Although observed in most professional spheres, the gender gap in sports is extremely pronounced - a glaring disparity in the number of wins and revenues generated, and remuneration received in the same sport by men and women, are some ways in which this gap manifests. The Indian women’s cricket team made their debut as recently as the 1970s, whereas the men’s team has been playing since 1932. As of March 2018, the Indian men’s cricket team’s players’ wages range from seven crores to one crore, with Grade A+ players (Virat Kohli, Rohit Sharma, Shikhar Dhawan, etc.) receiving seven crores, and Grade C players (Suresh Raina, Karun Nair, etc.) receiving one crore. On the other hand, the women’s team’s wages range from fifty lakh for Grade A players (Mithila Raj, Harmanpreet Kaur, etc.) and ten lakh for Grade C players (Mansi Joshi, Anuja Patil, etc.). Figures below from the Board of Control for Cricket in India (BCCI) Annual Report (2016) indicate that this disparity also exists in average prize winnings. Men’s teams that win tournaments earn nearly five times that of female winning teams.
The idea that women can perform as well as men, maybe even better is not entirely utopian - in July 2019, Australian cricketer Ellyse Perry became the only cricketer, male or female, to score 1000 T20I runs and take 100 T20 wickets. Shahid Afridi (1416 runs and 98 wickets) had previously been the closest to reaching the milestone, while Shakib al Hasan (1471 and 88) is best placed to join Perry in coming years.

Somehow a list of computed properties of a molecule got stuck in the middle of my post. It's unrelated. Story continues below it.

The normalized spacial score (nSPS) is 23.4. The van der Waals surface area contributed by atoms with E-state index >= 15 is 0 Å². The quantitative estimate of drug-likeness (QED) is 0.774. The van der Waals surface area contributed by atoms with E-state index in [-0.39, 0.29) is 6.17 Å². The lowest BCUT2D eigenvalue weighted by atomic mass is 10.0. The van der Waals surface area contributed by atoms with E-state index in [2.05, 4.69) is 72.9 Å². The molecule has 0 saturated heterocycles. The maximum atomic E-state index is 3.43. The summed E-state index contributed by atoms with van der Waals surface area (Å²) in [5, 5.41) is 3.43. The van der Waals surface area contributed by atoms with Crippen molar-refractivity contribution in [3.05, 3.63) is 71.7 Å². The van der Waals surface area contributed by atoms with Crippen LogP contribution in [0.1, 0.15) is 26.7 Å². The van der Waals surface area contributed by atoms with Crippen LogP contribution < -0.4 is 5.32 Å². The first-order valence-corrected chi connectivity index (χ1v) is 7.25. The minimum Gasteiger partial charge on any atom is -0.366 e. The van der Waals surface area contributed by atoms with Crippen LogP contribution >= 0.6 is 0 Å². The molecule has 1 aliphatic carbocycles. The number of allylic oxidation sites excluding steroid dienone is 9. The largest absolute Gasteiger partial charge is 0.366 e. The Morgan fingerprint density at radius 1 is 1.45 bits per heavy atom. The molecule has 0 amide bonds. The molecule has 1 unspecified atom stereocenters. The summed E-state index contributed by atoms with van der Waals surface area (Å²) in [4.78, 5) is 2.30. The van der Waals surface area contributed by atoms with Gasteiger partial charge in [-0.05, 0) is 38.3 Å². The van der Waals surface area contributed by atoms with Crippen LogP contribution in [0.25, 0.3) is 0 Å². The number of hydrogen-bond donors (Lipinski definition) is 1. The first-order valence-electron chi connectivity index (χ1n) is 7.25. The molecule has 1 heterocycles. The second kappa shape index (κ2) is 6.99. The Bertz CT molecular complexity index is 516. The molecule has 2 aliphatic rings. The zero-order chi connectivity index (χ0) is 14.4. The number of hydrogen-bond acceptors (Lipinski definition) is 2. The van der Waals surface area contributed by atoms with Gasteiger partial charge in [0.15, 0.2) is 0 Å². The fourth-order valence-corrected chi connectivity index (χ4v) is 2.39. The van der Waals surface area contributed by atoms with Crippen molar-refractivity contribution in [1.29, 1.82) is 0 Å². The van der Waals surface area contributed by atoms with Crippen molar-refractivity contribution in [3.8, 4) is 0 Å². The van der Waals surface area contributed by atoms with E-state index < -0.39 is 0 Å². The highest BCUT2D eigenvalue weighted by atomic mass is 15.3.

The gender gap in sports, also colloquially known as the muscle gap owing to biological differences between the two genders in consideration here, is seeping into and becoming the reason behind inconsistencies in investments made and importance given to women in sports. Owing to their biological make-up, women’s bodies tend to store a greater amount of fat relative to men and contributes to the so-called muscle gap. Women who are professional marathon runners store as much as 8% body fat, whereas men’s bodies store 4%. Aside from these biological factors, even if one argues that women are paid less solely because the revenues that they generate are also less, working conditions and societal attitudes towards women and men in sports differ greatly.
Among the several reasons for the existence of a gender gap in sports, lack of access to opportunities manifests itself in various ways: it was not until the 2012 Summer Olympic Games in London that every country’s delegation included a female competitor. The women’s marathon was not included in the Olympics until 1984. In many sports like hammer throw and pole vault, women started competing much later than their male counterparts did.
One comparison worth examining is Australia’s Big Bash League (BBL), which runs a Twenty20 cricket competition for both men (MBBL) and women (WBBL). Figures for the 2017-18 seasons indicated some similarities in television ratings trends for both, but large gaps as the tournaments progress, culminating in nearly a five-fold difference in the finals. This perhaps manifests itself in the resulting average pay for men and women, where the salary cap for male players stands at AUD 1.7m, which is more than half of the total salaries for women in the BBL (around AUD 3m)!